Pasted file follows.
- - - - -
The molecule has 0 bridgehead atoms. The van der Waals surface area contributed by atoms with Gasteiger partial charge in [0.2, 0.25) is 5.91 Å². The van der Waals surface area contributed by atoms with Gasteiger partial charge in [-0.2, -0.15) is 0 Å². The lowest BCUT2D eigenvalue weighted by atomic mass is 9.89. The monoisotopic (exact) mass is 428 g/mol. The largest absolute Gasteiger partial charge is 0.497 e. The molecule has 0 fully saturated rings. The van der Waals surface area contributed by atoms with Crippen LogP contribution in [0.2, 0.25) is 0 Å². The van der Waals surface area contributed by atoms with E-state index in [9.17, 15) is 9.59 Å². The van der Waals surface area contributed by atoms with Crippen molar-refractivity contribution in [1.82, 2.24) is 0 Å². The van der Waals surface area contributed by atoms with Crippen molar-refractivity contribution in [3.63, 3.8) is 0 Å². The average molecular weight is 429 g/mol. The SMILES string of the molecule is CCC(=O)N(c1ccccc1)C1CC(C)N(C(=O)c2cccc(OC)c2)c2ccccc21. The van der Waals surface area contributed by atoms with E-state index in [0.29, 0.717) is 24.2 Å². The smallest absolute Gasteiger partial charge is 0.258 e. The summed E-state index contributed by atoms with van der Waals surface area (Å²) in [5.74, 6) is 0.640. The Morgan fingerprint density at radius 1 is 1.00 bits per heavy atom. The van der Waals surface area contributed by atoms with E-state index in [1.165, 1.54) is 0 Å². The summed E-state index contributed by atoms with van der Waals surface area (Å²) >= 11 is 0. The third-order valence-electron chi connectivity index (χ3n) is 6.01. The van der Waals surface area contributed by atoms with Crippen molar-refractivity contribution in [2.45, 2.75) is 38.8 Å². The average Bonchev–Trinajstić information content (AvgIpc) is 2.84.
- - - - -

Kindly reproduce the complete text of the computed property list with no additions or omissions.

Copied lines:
The molecule has 0 bridgehead atoms. The van der Waals surface area contributed by atoms with Gasteiger partial charge in [0.2, 0.25) is 5.91 Å². The van der Waals surface area contributed by atoms with Gasteiger partial charge in [-0.2, -0.15) is 0 Å². The lowest BCUT2D eigenvalue weighted by atomic mass is 9.89. The monoisotopic (exact) mass is 428 g/mol. The largest absolute Gasteiger partial charge is 0.497 e. The molecule has 0 fully saturated rings. The van der Waals surface area contributed by atoms with Crippen LogP contribution in [0.2, 0.25) is 0 Å². The van der Waals surface area contributed by atoms with E-state index in [9.17, 15) is 9.59 Å². The van der Waals surface area contributed by atoms with Crippen molar-refractivity contribution in [1.82, 2.24) is 0 Å². The van der Waals surface area contributed by atoms with Crippen molar-refractivity contribution in [3.63, 3.8) is 0 Å². The average molecular weight is 429 g/mol. The SMILES string of the molecule is CCC(=O)N(c1ccccc1)C1CC(C)N(C(=O)c2cccc(OC)c2)c2ccccc21. The van der Waals surface area contributed by atoms with E-state index in [0.29, 0.717) is 24.2 Å². The smallest absolute Gasteiger partial charge is 0.258 e. The summed E-state index contributed by atoms with van der Waals surface area (Å²) in [5.74, 6) is 0.640. The Morgan fingerprint density at radius 1 is 1.00 bits per heavy atom. The van der Waals surface area contributed by atoms with E-state index in [1.165, 1.54) is 0 Å². The summed E-state index contributed by atoms with van der Waals surface area (Å²) >= 11 is 0. The third-order valence-electron chi connectivity index (χ3n) is 6.01. The van der Waals surface area contributed by atoms with Crippen molar-refractivity contribution in [2.45, 2.75) is 38.8 Å². The average Bonchev–Trinajstić information content (AvgIpc) is 2.84.